- Refresh the site page. You can select the refresh/reload button, press F5 or Ctrl+R, or retype the URL in the address bar.
- The problem may only be transitory even if a fault causes the 500 Internal Server Error on the web server. Then, attempting the website again is usually successful.
- If the notification occurs during the checkout process at an online retailer, be aware that several checkout attempts may result in multiple orders—and any charges! Most shops have inbuilt safeguards against such behaviors, but it’s still something to keep in mind.
- Clear the cache in your browser. If the cached version of the page you’re seeing has a problem, it could trigger HTTP 500 errors.
- Caching issues do not frequently create internal Server Errors, although we have observed the error disappear after clearing the cache on occasion. Nevertheless, it’s a simple and risk-free experiment, so don’t pass it up.
- Delete the cookies from your browser. Some 500 Internal Server Error difficulties can be resolved by removing the cookies associated with the site from which you receive the error.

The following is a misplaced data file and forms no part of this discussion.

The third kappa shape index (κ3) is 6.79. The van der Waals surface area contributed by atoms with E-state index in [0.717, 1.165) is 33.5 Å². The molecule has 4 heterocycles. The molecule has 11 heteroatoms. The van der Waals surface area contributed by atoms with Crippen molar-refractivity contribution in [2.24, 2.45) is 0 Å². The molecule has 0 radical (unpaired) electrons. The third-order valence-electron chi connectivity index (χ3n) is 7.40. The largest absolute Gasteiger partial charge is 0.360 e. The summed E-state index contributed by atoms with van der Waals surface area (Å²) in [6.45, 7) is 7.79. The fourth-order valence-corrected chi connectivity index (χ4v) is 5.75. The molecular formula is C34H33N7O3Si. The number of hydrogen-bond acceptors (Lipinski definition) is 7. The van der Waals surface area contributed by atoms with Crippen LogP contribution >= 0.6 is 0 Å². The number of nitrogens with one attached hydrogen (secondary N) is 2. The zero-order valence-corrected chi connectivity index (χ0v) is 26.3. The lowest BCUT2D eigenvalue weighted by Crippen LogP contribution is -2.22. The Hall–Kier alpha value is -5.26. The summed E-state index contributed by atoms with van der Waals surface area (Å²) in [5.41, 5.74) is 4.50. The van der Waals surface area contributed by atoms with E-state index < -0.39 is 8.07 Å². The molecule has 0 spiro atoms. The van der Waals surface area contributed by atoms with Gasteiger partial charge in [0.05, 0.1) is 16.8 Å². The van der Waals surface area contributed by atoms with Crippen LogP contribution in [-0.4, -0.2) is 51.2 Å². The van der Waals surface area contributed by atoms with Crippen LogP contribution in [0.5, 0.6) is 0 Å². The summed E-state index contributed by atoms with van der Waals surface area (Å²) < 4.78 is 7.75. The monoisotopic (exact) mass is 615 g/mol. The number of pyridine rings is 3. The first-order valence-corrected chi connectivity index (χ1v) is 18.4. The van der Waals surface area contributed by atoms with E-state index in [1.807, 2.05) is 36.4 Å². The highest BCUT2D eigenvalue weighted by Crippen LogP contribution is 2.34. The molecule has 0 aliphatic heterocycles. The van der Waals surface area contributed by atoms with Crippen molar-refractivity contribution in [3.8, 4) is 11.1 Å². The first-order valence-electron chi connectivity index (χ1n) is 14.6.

- Restart the browser after removing the cookie(s) and try again.
- Instead, treat this as a 504 Gateway Timeout error. Although it is rare, some servers generate a 500 Internal Server Error when, in fact, a 504 Gateway Timeout is a more suitable response based on the reason for the problem.
- Another alternative is to contact the website. There’s a strong probability that the site’s administrators are already aware of the 500 error, but if they aren’t, informing them will benefit both you and them (and everyone else).
- Most sites offer social network profiles for help; a few even include email and phone lines.
- If the site appears entirely down and you can’t find a mechanism to submit the 500 Internal Server Error message to the website, following the outage on Twitter may save your sanity. On Twitter, you may usually search for #websitedown, as in #gmaildown or #facebookdown.